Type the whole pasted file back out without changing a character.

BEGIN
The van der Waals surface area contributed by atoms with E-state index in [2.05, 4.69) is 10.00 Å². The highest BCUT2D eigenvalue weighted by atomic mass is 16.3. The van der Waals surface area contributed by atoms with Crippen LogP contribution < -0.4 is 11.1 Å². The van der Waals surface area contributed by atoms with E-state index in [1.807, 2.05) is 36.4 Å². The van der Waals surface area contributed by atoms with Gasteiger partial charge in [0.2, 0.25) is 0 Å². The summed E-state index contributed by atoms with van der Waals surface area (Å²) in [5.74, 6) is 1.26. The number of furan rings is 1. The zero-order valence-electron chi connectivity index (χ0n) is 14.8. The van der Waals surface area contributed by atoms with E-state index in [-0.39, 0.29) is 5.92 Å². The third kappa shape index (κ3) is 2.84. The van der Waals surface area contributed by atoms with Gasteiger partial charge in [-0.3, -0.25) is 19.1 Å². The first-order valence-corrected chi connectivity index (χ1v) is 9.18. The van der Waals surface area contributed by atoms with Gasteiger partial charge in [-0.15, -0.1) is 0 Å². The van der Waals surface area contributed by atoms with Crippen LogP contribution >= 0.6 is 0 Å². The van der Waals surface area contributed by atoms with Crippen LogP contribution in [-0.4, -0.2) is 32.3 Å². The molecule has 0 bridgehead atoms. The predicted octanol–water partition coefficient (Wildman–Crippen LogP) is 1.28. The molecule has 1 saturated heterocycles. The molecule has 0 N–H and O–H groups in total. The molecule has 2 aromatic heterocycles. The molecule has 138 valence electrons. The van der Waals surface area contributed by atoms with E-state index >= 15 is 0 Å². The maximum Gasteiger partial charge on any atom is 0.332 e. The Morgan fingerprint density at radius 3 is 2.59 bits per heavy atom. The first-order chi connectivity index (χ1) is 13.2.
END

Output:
The van der Waals surface area contributed by atoms with E-state index in [2.05, 4.69) is 10.00 Å². The highest BCUT2D eigenvalue weighted by atomic mass is 16.3. The van der Waals surface area contributed by atoms with Crippen LogP contribution < -0.4 is 11.1 Å². The van der Waals surface area contributed by atoms with E-state index in [1.807, 2.05) is 36.4 Å². The van der Waals surface area contributed by atoms with Gasteiger partial charge in [0.2, 0.25) is 0 Å². The summed E-state index contributed by atoms with van der Waals surface area (Å²) in [5.74, 6) is 1.26. The number of furan rings is 1. The zero-order valence-electron chi connectivity index (χ0n) is 14.8. The van der Waals surface area contributed by atoms with E-state index in [-0.39, 0.29) is 5.92 Å². The third kappa shape index (κ3) is 2.84. The van der Waals surface area contributed by atoms with Gasteiger partial charge in [-0.3, -0.25) is 19.1 Å². The first-order valence-corrected chi connectivity index (χ1v) is 9.18. The van der Waals surface area contributed by atoms with Gasteiger partial charge in [-0.15, -0.1) is 0 Å². The van der Waals surface area contributed by atoms with Crippen LogP contribution >= 0.6 is 0 Å². The van der Waals surface area contributed by atoms with Crippen LogP contribution in [-0.4, -0.2) is 32.3 Å². The molecule has 0 bridgehead atoms. The predicted octanol–water partition coefficient (Wildman–Crippen LogP) is 1.28. The molecule has 1 saturated heterocycles. The molecule has 0 N–H and O–H groups in total. The molecule has 2 aromatic heterocycles. The molecule has 138 valence electrons. The van der Waals surface area contributed by atoms with E-state index >= 15 is 0 Å². The maximum Gasteiger partial charge on any atom is 0.332 e. The Morgan fingerprint density at radius 3 is 2.59 bits per heavy atom. The first-order chi connectivity index (χ1) is 13.2.